Dec. 2013: What To Do When Our Interviews Don’t Support Our Cause?

What To Do When Our Interviews Don’t Support Our Cause?

Monday, December 2nd, 2013
1:00 – 2:15pm EST

Rebecca Lorins, Program Director, Texas After Violence Project; PhD Comparative Literature; Groundswell Practitioner Support Network Working Group
David Anderson Hooker, Mediator, Community Organizer, Adjunct Professor at Eastern Mennonite University’s Center for Justice and Peacebuilding. In addition, David is completing a PhD focusing on social constructionism at the University of Tilburg. Co-author, Transforming Historical Harms (with Amy Potter Czjaikowski) (EMU 2013).

The question that frames this PSN chat points to an assumption of many oral history practitioners with social justice goals: that the interviews they conduct will always be in alignment with these goals. This PSN chat seeks to problematize this assumption from a few  angles: for example, what happens when oral history practitioners seek, by design, interviews that oppose, are in conflict with or complicate those social justice goals?; what happens when the social justice movement is nascent and the people we interview do not have clearly articulated views about it quite yet; what of views in flux!; what of interviews with social movement activists that still contain moments (large or small) that voice and perpetuate stereotypes and prejudicial thinking?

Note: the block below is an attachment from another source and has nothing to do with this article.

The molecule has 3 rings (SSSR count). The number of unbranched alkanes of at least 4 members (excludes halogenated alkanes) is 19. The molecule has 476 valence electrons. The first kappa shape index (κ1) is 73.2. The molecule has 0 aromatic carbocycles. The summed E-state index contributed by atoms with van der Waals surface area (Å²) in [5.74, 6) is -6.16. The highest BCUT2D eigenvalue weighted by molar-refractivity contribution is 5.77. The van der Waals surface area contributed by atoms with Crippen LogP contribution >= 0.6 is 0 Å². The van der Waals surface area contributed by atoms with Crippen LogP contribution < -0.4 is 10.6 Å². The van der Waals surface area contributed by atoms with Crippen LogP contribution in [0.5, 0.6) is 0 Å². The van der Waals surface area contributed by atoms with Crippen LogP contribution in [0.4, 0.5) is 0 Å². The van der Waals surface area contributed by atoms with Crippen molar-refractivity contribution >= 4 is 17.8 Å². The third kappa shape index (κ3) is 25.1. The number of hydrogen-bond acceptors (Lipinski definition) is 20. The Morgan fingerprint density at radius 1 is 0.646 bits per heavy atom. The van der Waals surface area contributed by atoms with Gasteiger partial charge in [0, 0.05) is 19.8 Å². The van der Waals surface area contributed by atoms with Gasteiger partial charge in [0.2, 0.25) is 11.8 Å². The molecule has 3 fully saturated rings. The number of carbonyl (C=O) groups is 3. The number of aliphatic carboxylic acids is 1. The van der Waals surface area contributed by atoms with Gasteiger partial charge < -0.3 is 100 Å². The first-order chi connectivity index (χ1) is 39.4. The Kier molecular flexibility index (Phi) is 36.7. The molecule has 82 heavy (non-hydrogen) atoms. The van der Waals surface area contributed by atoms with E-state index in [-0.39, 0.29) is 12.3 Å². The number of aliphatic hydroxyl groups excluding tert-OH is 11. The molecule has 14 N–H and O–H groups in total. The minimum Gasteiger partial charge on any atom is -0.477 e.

The PSN chat will consider these questions in light of the common aim of oral history practitioners to not only record and preserve/archive publicly the interviews they conduct, but also to use these interviews in public programming. How to balance honoring the narrator’s voice and the authenticity of the interview encounter with social justice goals? If one wishes to mobilize (rather than merely document) social change, than what is the role of conflictual dialogue in this process, and what sorts of interview techniques and designs may we implement?

We will consider what these questions mean for our practice, and also brainstorm concrete interventions the oral history practitioner may take at various stages in the process: during the project design phase, the pre-interview phase, the interview space itself, and the post-interview interpretation and program preparation.